Question: how dark is dark enough?

Discussion in 'Darkroom Developing and Printing' started by David Nebenzahl, Jan 12, 2010.

  1. I'm about to revive my darkroom, which has been sitting gathering dust
    now for a couple years. (That dust is gonna be a big problem, I know.)
    So I'm wondering if the place I have in mind for it is dark enough.

    It's the bottom half of my live/work space which has no windows, at the
    opposite end of the room which opens into the upstairs. I sat down there
    for a while tonight to see how dark it was; after a few minutes, I could
    just barely make out faint lightness at the other end of the room, but
    could see nothing definite.

    So I'm wondering if there's a rule of thumb about how dark is dark
    enough. You know, something like the "sunny 16" rule about what can be
    seen with the naked eye.

    Yeah, yeah, I know I could make some test exposures with paper, but you
    know what? I just don't want to. I'm not planning on making any
    gallery-quality prints, just want to print the last couple of rolls of
    film that I shot. So if you have any rough guidelines, I'm all ears.

    My impression is that it's plenty dark enough, so long as I work fairly
    efficiently and don't leave paper exposed to ambient light for too long.
    David Nebenzahl, Jan 12, 2010
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  2. David Nebenzahl

    Alvaro Guest

    I agree with Javier, since your paper does not face to the white light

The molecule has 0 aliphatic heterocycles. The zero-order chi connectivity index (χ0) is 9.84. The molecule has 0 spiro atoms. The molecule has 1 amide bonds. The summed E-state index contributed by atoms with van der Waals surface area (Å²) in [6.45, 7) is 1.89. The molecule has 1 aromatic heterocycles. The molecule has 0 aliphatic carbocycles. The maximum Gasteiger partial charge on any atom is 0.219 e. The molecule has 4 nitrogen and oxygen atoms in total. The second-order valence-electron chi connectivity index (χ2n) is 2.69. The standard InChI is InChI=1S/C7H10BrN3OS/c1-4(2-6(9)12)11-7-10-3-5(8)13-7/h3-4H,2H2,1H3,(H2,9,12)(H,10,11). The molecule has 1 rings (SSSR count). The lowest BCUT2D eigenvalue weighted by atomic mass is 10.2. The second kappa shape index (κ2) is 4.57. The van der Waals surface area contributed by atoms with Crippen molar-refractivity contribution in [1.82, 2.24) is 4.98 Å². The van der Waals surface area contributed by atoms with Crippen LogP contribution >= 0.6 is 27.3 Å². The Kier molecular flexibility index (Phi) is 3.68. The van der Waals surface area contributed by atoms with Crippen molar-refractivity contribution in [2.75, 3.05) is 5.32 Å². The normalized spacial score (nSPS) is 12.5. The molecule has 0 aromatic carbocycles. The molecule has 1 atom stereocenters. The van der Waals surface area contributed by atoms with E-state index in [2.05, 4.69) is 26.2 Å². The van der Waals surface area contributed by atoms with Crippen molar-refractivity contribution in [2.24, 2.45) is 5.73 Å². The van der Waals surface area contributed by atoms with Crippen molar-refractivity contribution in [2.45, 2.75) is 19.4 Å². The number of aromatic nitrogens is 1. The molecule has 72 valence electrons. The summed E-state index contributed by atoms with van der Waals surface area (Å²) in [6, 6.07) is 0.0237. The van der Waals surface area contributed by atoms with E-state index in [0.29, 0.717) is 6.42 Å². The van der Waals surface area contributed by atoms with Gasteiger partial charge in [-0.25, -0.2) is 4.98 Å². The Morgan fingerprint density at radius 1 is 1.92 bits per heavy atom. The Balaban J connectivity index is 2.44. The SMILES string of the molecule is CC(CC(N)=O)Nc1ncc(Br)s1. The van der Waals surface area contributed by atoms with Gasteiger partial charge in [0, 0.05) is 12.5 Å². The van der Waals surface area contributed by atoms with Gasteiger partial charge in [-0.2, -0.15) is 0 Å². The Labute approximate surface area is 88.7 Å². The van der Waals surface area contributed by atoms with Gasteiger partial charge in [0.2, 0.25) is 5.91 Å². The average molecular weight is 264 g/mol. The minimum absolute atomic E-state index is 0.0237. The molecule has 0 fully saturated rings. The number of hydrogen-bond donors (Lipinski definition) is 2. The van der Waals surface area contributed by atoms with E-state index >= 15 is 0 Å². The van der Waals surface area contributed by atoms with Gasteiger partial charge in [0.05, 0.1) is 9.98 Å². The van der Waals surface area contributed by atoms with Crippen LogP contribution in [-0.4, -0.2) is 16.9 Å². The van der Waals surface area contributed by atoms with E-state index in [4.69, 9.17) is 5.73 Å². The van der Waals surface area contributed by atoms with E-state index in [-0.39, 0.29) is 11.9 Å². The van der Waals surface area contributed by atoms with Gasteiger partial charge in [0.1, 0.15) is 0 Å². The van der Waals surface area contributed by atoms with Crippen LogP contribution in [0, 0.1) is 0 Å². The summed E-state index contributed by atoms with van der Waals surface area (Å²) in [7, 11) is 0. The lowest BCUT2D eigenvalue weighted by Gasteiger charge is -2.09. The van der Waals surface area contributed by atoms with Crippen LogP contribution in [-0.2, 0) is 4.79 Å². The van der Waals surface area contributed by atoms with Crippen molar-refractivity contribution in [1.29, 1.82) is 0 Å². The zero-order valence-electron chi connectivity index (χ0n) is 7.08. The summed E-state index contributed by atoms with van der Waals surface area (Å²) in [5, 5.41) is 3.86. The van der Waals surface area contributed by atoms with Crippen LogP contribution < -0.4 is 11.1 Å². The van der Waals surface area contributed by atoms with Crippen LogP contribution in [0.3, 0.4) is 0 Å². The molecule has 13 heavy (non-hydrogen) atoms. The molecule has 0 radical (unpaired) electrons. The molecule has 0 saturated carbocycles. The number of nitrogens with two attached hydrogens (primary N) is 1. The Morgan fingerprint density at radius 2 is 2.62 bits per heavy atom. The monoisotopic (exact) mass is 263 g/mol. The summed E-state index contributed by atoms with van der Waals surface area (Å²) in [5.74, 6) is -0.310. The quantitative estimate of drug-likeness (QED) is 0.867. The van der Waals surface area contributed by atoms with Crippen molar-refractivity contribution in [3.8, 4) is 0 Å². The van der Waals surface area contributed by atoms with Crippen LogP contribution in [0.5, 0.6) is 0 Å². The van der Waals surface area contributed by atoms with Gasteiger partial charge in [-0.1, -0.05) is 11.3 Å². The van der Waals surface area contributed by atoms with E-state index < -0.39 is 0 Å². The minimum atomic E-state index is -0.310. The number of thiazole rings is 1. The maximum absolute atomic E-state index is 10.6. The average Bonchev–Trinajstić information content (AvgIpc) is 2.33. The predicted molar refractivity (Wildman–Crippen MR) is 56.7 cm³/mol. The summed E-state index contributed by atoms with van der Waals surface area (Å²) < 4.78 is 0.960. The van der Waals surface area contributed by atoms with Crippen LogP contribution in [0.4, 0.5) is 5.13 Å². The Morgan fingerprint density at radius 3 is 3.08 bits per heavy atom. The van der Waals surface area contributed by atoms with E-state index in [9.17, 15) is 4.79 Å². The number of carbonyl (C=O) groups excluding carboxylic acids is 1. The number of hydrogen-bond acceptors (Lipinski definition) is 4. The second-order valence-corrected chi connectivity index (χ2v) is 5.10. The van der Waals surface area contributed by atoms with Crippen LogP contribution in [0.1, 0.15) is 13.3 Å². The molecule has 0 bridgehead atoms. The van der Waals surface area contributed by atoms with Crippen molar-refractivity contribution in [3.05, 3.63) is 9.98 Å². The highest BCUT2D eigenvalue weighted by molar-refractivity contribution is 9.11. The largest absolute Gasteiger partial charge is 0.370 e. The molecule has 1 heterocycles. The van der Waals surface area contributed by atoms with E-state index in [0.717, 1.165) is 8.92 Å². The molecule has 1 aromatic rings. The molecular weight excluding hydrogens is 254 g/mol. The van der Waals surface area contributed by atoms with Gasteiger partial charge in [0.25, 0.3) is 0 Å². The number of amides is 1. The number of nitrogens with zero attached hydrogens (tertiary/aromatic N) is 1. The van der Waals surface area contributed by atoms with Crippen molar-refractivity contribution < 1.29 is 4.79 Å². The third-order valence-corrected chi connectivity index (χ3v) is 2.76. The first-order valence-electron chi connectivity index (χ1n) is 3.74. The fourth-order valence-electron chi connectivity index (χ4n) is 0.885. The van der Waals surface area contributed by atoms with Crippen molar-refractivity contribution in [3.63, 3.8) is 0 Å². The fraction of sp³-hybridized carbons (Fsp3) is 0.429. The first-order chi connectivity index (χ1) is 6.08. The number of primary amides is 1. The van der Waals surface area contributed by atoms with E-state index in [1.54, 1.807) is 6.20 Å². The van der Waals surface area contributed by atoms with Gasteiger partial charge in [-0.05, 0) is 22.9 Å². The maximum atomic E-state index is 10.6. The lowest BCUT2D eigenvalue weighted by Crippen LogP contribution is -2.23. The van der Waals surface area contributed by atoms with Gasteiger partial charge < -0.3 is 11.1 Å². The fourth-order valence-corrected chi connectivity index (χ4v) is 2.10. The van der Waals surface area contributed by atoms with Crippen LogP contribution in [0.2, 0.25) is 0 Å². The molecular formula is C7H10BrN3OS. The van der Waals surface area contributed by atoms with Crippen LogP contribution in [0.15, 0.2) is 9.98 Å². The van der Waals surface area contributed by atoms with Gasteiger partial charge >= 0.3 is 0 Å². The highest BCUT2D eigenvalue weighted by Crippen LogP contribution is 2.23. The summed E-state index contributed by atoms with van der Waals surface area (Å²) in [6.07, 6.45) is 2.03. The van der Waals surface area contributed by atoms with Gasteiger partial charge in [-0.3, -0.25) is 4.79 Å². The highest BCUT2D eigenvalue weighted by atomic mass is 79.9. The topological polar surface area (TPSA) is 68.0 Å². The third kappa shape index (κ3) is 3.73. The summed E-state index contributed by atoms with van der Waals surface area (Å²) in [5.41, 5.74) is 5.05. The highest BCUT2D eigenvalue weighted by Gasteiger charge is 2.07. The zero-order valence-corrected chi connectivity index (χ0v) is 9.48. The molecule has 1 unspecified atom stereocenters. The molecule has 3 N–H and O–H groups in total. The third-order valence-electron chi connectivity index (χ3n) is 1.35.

source, it could be suitable to ensure your paper is not going to be
    exposed even when that white light is mixed with the safety darkroom
    safety red/orange light. It's quite difficult to get a whole room in
    dark because of windows and doors, this is not essential for paper as it
    is for negative film.


    JDA escribió:
    Alvaro, Jan 12, 2010
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  3. In my experience if it is a lot darker than the safelights, I am OK. If
    what you mean and what I mean by "a lot darker" is about the same.

    My darkroom leaks somewhat under the door. But my darkroom is L shaped
    and the door is at the far end, away from the enlarger and sink. I
    cannot see the leak until I have accommodated for 5 minutes or so. I
    have tested exposures of paper (not the "quarter test" but the one Kodak
    specify), and I get no fogging of paper even with the safelights on.

    I have done less exacting tests with film. Basically, I do not get
    fogging of 400 speed or slower films. I never use faster film than that,
    so I do not know what happens with those.

    I was once in the darkroom of an astronomical observatory. That was
    DARK! It had no windows, an "air lock" type door setup. You could not
    see anything, and 20 minutes later you could still not see anything. You
    could leave film "exposed" in there I imagine.

    Even the loading area for Kodachrome at their Fair Lawn plant had a dim
    green safelight. It was not usually on, but they turned it on for
    trainees. You could not see anything except the light, so you knew which
    way you were facing, but that was about all.

    You surely do not need anything like these last two examples.
    Jean-David Beyer, Jan 12, 2010
  4. David Nebenzahl

    JDA Guest

    I think it will be perfectly fine. In my (no so) darkroom I can see lots
    of light under the door, and as far as the paper does not "see" it (I
    don't know how express it, I just keep the sensible face of the paper
    upwards: the light comes in from the floor) I never have had a problem.
    Yes, I have made test exposures, no fogging.

    JDA, Jan 12, 2010
  5. So what exactly is the test that Kodak specifies? Googling finds no info
    on this (but a lot of results about "quarter test"). And why is it
    better than the quarter test?

    I suppose I'll do a test when I finally fire up the darkroom again.
    David Nebenzahl, Jan 17, 2010
  6. Jean-David Beyer, Jan 17, 2010
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